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Cotoneaster
Cotoneaster
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July is probably the noisiest month of the year in the garden. Ignore the racket of the lawn mowers, the hedge trimmers and the strimmers; instead, tune your ears to the cacophony of insects taking the opportunity to feast on the free banquet offered by the unspectacular but unbeatable cotoneaster.

It’s not actually free food, of course, because the plant has an ulterior motive – it wants all those happy insects to pollinate its flowers. To humans, those blooms are insignificant. In fact, a lot of people wouldn’t thanks you for the gift of a cotoneaster; they want bigger, bolder flowers, magnificent foliage; what you get with a cotoneaster is tiny leaves, tiny flowers and, thanks to all those noisy insects, tiny berries in autumn.

You also get an incredibly hardy plant, often with the ability to grow horizontally or vertically, which can be pruned to order and which, before it goes to sleep for winter, goes out in a blaze of autumnal colour.

So, if you want a shrub which can be persuaded to grow where and how you want it to grow, and a shrub which attracts not only hordes of insects but which also provides valuable nourishment for birds – particularly blackbirds – then you could do worse than grow a cotoneaster.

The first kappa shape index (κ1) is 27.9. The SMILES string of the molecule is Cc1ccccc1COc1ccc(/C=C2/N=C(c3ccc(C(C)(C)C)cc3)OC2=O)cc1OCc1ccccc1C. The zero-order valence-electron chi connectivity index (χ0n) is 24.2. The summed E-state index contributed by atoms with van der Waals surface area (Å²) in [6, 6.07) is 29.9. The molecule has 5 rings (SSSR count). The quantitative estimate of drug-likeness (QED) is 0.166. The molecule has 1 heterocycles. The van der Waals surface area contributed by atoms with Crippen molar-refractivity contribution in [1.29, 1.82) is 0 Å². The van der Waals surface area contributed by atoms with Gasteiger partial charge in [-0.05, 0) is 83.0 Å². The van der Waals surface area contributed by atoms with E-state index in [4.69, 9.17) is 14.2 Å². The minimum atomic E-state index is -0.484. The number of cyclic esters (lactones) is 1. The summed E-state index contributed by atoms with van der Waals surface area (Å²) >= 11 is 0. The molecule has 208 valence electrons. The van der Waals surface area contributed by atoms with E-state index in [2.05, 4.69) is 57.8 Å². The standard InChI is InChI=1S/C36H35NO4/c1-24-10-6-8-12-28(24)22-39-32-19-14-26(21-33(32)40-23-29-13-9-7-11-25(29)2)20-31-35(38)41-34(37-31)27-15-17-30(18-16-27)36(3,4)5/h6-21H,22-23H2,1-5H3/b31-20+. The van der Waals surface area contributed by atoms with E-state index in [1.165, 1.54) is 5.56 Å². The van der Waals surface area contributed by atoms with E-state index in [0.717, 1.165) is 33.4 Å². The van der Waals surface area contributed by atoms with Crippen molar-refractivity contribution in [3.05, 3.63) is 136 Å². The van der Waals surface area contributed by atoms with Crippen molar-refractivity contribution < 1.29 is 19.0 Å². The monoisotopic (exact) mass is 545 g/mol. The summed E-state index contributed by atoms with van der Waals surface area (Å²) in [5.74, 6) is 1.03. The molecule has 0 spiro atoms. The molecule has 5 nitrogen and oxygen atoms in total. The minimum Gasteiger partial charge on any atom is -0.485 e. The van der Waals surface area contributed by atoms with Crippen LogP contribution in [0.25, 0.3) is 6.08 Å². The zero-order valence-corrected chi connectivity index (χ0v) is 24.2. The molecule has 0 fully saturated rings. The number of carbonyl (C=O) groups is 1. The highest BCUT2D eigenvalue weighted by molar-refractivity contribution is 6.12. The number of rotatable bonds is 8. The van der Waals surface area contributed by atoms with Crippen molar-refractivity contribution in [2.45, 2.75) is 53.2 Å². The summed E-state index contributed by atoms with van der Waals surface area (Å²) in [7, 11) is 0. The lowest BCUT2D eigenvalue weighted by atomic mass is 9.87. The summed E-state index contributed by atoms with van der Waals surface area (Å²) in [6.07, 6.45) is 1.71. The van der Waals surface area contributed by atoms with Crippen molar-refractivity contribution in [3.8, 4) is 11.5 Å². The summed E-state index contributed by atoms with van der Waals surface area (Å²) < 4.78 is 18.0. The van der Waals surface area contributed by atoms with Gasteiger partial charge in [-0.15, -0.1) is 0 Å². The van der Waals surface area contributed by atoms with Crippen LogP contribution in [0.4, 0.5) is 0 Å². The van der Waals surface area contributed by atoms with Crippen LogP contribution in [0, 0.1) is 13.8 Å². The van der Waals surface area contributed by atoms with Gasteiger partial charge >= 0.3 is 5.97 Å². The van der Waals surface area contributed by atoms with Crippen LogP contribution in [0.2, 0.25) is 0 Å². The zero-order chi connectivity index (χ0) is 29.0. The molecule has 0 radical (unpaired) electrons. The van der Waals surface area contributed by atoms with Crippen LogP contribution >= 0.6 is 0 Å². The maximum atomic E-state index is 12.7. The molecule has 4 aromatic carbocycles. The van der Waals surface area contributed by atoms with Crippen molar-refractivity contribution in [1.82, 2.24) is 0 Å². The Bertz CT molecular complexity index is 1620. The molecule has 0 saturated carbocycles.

This is an adaptable family of plants, so there should be a space – large or small – where one would fit in comfortably. They come in a variety of shapes and sizes. Some begin to flower in May; others wait until June before producing tiny white blossoms.

Some cotoneasters are happy to remain small all their lives; others will rapidly climb upwards to clothe a wall or fence, and such is the strength or their branches that they rarely if ever require tying in place. And it’s even possible to grow a cotoneaster as a small tree.

If that’s not enough to persuade you 
to grow one, then consider that all are hardy and will tolerate even the meanest of soils. Once planted, they can be left to get on with growing, and the evergreen varieties will produce year-round interest.

So, if you want a spreading shrub which grows just a few inches high, or a shrub with long, arching branches, think cotoneaster. Just remember to buy 
some ear-plugs for when the bees make merry in the height of summer.